Sunday, 20 November 2016


So if you didn't hear, yesterday was International Men's Day.
Now whether it should be a thing when men arguably have the other 364 days as well is beside my point.
I am going to use the day to write a post on the issue it raises, "Stop Male Suicide".

Male suicide is a silent killer.

On a country by country basis, men are two times more likely to commit suicide than women.
In the UK and US, the ratio is four to one.

Domestic abuse of men is not often discussed (Survivors and Mankind initiative are doing great work on changing this) and sexual assault on males? You'd still get laughed out of the room. An anonymous friend who confided in me that he was horrifically sexually assaulted by a woman told me that almost every male friend that he shared with said "at least you had sex", or "was she at least hot?"

There is a poisonous nature to the male image, it is a stoic, 'doesn't need help, doesn't look for help' image. Our childhood toys and idols are chiseled supermen who always win the day, fueled by big muscles and charisma.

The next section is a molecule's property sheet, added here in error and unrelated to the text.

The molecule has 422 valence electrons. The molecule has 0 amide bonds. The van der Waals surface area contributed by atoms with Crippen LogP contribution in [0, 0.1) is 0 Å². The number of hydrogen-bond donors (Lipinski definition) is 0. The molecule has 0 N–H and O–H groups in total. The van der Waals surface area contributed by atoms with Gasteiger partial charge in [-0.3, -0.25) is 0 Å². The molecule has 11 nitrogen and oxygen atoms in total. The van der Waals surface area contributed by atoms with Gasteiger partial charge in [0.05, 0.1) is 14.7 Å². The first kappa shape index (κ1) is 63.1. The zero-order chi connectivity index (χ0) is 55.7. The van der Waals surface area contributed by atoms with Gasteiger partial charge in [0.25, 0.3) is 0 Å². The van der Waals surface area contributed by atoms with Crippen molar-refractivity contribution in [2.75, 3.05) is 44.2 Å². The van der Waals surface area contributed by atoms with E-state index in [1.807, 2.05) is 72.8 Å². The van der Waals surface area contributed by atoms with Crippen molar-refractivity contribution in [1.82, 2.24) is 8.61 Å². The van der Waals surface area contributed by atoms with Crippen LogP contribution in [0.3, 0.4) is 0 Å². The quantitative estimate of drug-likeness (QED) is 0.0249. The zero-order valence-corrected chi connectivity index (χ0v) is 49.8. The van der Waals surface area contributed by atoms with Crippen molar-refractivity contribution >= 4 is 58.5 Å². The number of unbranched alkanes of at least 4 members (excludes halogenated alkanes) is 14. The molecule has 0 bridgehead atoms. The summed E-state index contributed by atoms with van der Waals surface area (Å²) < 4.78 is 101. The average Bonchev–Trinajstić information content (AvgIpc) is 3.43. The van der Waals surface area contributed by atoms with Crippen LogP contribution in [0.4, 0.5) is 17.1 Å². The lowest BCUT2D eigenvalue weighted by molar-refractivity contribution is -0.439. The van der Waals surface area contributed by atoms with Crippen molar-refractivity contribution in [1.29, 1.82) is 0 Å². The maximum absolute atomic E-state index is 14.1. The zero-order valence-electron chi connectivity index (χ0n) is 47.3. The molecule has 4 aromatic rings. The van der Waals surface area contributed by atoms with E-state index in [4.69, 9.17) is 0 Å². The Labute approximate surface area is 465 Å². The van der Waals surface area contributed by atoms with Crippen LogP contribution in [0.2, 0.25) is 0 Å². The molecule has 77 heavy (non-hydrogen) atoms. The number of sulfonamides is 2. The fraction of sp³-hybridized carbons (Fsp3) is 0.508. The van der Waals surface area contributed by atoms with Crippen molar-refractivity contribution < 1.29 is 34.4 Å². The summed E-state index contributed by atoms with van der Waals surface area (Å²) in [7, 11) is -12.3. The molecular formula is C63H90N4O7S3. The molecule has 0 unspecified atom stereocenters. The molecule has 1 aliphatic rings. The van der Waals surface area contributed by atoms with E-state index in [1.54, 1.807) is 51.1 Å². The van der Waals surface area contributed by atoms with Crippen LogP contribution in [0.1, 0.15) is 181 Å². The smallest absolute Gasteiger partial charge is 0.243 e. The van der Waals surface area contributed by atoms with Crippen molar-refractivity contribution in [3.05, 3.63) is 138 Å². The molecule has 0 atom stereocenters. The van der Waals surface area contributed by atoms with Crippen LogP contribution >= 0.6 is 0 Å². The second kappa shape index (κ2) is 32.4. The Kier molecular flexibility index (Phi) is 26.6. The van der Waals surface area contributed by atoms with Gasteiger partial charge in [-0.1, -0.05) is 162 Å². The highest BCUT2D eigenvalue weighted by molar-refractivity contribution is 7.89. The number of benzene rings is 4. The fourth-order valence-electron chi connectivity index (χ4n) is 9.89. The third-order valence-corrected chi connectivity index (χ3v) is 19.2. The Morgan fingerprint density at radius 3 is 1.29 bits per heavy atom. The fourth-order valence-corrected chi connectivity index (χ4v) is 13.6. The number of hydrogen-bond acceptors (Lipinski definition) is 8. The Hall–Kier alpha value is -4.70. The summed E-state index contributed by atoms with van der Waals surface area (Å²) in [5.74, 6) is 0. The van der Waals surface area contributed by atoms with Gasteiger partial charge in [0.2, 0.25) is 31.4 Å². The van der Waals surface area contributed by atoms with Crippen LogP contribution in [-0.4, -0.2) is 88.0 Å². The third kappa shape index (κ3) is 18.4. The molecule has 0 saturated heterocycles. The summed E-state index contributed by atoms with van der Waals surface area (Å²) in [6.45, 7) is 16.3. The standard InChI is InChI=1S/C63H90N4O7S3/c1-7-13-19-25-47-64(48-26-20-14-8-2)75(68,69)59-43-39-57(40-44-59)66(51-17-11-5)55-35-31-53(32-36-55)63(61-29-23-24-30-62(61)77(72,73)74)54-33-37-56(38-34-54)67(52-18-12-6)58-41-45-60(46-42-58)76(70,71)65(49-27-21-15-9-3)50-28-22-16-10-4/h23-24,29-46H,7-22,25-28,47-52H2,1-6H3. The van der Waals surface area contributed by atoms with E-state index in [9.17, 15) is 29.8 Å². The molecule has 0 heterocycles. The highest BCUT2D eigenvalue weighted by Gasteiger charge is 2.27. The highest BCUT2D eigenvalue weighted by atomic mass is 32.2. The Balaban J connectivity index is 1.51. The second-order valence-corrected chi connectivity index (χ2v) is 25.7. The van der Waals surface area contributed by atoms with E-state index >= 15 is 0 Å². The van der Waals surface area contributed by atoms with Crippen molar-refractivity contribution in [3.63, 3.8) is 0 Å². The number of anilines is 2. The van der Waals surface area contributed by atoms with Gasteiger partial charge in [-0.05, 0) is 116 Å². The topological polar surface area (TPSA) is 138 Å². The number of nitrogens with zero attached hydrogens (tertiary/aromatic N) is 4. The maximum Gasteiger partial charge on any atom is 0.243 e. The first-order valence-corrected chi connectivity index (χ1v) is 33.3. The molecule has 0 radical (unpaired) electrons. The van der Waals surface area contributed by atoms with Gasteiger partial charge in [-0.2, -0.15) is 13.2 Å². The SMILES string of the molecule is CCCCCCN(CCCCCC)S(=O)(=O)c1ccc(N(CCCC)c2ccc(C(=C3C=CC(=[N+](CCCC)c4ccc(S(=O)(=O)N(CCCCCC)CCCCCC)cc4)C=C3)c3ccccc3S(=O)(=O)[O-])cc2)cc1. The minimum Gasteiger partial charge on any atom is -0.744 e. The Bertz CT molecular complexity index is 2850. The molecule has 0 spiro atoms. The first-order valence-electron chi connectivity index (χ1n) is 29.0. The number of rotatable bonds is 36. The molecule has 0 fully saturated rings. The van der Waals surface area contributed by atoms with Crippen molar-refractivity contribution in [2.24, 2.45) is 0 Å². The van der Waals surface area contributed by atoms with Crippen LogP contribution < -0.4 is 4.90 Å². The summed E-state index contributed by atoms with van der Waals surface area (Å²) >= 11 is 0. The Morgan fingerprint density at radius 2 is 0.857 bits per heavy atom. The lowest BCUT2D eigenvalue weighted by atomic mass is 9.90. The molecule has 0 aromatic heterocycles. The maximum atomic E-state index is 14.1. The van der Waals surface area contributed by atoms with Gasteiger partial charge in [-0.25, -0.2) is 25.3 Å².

There was rightly furore over the anatomically ridiculous barbie dolls, and the equally ridiculous body image they were conveying as right.
But equally, have you ever seen He-Man? Hulk Hogan?

Throughout my upbringing, I never really saw a man cry. I thought tears were weak, I thought they made you vulnerable. It was sub-consciously drilled into me throughout my formative years that you didn't talk about emotion with your friends, you didn't talk about sad things. You talked about football and gaming.
Though they are great topics of discussion, I know for a fact that several of my friends from those teenage years (myself included) were going through losses, and through pretty severe emotional trauma. But we never talked about it.

The only time the lid ever came off was when alcohol was discovered, I remember being propped against a kitchen fridge, with a male friend, both of us crying. At the time, I felt infinitely stupid, now, looking back on it, I haven't cried like that for years.